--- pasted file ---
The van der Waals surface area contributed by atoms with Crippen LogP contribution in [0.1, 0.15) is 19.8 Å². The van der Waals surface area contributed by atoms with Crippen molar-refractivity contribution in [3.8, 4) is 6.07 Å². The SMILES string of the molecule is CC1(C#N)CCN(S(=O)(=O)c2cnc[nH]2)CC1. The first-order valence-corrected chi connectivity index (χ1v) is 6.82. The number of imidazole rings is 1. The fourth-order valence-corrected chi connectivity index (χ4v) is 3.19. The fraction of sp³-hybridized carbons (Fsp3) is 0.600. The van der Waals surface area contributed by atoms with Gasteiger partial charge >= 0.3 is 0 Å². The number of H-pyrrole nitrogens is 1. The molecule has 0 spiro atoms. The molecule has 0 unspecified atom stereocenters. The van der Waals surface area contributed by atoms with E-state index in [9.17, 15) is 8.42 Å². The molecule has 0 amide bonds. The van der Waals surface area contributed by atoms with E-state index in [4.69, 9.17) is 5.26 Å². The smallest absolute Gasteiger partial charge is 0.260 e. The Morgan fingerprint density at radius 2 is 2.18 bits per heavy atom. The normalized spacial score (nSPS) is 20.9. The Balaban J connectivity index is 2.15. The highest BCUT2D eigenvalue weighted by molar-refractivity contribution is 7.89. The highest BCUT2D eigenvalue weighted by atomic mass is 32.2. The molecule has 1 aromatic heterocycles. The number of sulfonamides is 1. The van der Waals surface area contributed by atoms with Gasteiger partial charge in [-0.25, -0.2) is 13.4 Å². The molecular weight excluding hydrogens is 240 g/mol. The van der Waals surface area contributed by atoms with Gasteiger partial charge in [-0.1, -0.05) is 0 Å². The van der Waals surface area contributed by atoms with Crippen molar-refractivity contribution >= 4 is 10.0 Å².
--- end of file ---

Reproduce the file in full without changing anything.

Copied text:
The van der Waals surface area contributed by atoms with Crippen LogP contribution in [0.1, 0.15) is 19.8 Å². The van der Waals surface area contributed by atoms with Crippen molar-refractivity contribution in [3.8, 4) is 6.07 Å². The SMILES string of the molecule is CC1(C#N)CCN(S(=O)(=O)c2cnc[nH]2)CC1. The first-order valence-corrected chi connectivity index (χ1v) is 6.82. The number of imidazole rings is 1. The fourth-order valence-corrected chi connectivity index (χ4v) is 3.19. The fraction of sp³-hybridized carbons (Fsp3) is 0.600. The van der Waals surface area contributed by atoms with Gasteiger partial charge >= 0.3 is 0 Å². The number of H-pyrrole nitrogens is 1. The molecule has 0 spiro atoms. The molecule has 0 unspecified atom stereocenters. The van der Waals surface area contributed by atoms with E-state index in [9.17, 15) is 8.42 Å². The molecule has 0 amide bonds. The van der Waals surface area contributed by atoms with E-state index in [4.69, 9.17) is 5.26 Å². The smallest absolute Gasteiger partial charge is 0.260 e. The Morgan fingerprint density at radius 2 is 2.18 bits per heavy atom. The normalized spacial score (nSPS) is 20.9. The Balaban J connectivity index is 2.15. The highest BCUT2D eigenvalue weighted by molar-refractivity contribution is 7.89. The highest BCUT2D eigenvalue weighted by atomic mass is 32.2. The molecule has 1 aromatic heterocycles. The number of sulfonamides is 1. The van der Waals surface area contributed by atoms with Gasteiger partial charge in [-0.25, -0.2) is 13.4 Å². The molecular weight excluding hydrogens is 240 g/mol. The van der Waals surface area contributed by atoms with Gasteiger partial charge in [-0.1, -0.05) is 0 Å². The van der Waals surface area contributed by atoms with Crippen molar-refractivity contribution >= 4 is 10.0 Å².